Matt Hecox is an OK Policy Research Fellow in the Master of Public Administration program at the University of Oklahoma. Hecox has previously worked as a legislative assistant for the Oklahoma House of Representatives during the 2014 legislative session and in Norman Public Schools as an AVID tutor, athletics worker, and a special education teacher assistant.
Low youth voter registration and turnout for elections is problematic for the United States and Oklahoma. In the 2014 general election, only 42.2 percent of the United States citizens ages 18-24 were registered to vote, and only 17.1 percent actually voted. In Oklahoma registration and turnout by young voters was even worse. In 2014, only 33.8 percent of eligible Oklahomans age 18-24 were registered to vote, while a miniscule 11.8 percent voted. By comparison, 74.8 percent of Oklahomans age 65 and older were registered and 52.9 percent of them voted. While the largest voting group was age 45 to 64, the voters 65 and older outnumbered all voters younger than 45.
If young people are not participating in the voting process then it can be assumed that the problems and priorities of these Oklahomans will not be a major concern for our elected officials. While there’s no single fix for getting more young people to vote, we do have one good option for reducing the disparity — allowing pre-registration for 16 and 17 year olds.
What is Pre-registration?
Pre-registration of youth voters allows citizens at the age of 16 or 17 to pre-register so they will be added to the voter registration rolls automatically on their 18th birthday. This policy has already been adopted in several states. Currently California, Colorado, District of Columbia, Delaware, Florida, Hawaii, Louisiana, Maryland, Rhode Island, and Utah allow citizens to pre-register to vote at the age of sixteen, while Maine, Nebraska, Oregon, and West Virginia allow citizens to pre-register to vote at the age of seventeen. Under Oklahoma law, citizens who turn 18 during the 60 days before an election can apply for voter registration between 25 and 60 days before the election.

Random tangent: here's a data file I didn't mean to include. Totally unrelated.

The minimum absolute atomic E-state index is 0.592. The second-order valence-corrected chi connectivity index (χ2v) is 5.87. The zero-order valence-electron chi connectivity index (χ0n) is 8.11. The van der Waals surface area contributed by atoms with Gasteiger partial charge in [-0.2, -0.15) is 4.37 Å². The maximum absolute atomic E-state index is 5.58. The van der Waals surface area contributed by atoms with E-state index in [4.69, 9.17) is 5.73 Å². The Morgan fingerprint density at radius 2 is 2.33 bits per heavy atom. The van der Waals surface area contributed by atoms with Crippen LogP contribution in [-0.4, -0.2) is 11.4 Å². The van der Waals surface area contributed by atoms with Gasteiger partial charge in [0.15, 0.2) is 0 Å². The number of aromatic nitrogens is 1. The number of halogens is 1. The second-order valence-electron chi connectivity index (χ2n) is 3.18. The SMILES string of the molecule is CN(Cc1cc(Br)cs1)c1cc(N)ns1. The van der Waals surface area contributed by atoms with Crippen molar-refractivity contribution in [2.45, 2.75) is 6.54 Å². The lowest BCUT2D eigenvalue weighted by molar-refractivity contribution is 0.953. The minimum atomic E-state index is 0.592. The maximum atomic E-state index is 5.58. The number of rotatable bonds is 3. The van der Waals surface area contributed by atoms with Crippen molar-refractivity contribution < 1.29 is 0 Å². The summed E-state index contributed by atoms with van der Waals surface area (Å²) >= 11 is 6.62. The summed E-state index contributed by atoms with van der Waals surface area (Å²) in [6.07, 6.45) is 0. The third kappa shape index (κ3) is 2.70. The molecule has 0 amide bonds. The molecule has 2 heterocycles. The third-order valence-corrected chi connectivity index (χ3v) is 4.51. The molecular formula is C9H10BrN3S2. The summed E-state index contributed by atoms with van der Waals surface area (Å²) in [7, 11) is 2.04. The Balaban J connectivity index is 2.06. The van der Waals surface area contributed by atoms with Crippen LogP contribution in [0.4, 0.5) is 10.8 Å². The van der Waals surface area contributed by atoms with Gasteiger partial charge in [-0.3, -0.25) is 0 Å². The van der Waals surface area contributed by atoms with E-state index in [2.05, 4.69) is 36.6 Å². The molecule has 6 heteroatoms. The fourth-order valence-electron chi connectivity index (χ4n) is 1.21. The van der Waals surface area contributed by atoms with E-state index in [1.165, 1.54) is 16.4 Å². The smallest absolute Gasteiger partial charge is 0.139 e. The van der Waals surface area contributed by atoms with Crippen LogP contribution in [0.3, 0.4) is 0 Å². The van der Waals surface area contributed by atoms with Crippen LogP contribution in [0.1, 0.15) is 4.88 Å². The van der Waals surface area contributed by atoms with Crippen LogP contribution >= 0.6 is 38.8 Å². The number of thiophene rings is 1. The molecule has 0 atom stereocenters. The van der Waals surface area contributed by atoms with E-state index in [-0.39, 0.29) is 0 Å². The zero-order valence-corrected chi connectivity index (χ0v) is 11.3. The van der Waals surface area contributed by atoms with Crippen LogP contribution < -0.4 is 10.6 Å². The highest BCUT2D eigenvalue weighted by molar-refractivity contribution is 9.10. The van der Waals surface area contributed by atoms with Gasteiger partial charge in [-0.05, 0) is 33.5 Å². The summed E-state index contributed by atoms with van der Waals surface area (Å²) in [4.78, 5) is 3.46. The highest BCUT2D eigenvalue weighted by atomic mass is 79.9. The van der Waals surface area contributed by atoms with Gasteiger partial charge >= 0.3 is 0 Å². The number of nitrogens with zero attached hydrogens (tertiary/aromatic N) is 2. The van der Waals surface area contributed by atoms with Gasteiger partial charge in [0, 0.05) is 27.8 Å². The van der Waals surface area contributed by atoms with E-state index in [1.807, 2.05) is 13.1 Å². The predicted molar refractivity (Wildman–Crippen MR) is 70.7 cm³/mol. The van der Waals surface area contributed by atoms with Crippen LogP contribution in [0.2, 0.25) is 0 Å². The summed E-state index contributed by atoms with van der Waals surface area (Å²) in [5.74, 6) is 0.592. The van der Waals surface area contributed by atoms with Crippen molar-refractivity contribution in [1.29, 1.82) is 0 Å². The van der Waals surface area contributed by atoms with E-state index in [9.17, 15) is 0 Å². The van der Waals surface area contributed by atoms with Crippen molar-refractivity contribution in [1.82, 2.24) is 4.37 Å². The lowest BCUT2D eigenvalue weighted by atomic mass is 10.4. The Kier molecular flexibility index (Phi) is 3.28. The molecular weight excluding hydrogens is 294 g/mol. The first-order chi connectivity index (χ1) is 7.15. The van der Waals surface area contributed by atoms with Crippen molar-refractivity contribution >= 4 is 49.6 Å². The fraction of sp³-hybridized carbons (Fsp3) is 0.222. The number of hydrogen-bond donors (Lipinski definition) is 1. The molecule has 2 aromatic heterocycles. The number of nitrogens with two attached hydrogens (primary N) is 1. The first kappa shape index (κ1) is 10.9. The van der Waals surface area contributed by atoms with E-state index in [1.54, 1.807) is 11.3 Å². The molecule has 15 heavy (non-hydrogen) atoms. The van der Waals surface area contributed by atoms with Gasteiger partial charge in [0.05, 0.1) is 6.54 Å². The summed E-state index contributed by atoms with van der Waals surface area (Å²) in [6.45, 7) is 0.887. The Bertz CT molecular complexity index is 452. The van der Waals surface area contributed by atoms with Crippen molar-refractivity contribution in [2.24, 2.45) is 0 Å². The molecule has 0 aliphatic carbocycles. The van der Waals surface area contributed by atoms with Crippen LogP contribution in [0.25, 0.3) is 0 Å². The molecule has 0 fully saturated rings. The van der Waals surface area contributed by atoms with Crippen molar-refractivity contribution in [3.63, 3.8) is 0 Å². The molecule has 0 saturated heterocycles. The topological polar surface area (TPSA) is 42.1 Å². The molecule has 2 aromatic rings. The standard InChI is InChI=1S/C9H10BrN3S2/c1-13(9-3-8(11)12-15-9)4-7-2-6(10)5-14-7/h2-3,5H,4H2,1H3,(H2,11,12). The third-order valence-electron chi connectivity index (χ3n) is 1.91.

Advantages of Pre-registration
A study of Florida and Hawaii, two of the first states that passed youth pre-registration laws, found that the policy was successful at increasing youth voter registration, and those who pre-registered turned out to vote at higher rates than those who registered at some later time. Another study on the effectiveness of pre-registration laws found that pre-registration increases voter turnout similarly for both young Republican and young Democrat voters. An advantage of pre-registration is that it allows for voter registration at already established points of contact for young people, such as during civics classes or when going to get a driver’s license.
The same study on Florida and Hawaii suggests that an important aspect of pre-registration is linking implementation of the law with high school government courses. The authors write, “The message of the importance of voting can be delivered in person by civics education rather than relying on young people to discover how to preregister on their own.” That helps to overcome any fear or confusion young people may feel trying to register for the first time without any guidance. Incorporating registration into civics education programs also makes the educational content concrete in a way that merely discussing elections and voting cannot do, which can have benefits both for educational outcomes and democratic participation. Students will come out of these courses with greater appreciation for the importance of voting throughout their lifetime, as well as better understanding of the process for showing up to vote on election day.
The bottom line
The very low voter registration and turnout among young Oklahomans is a serious problem. By not participating in the election process, young adults in Oklahoma do not have their views represented or heard by our state government. The problem will not be fixed overnight or by any single reform, but pre-registration has the potential to help. Oklahoma would be wise to follow the model of thirteen other states and the nation’s capital in adopting a pre-registration law.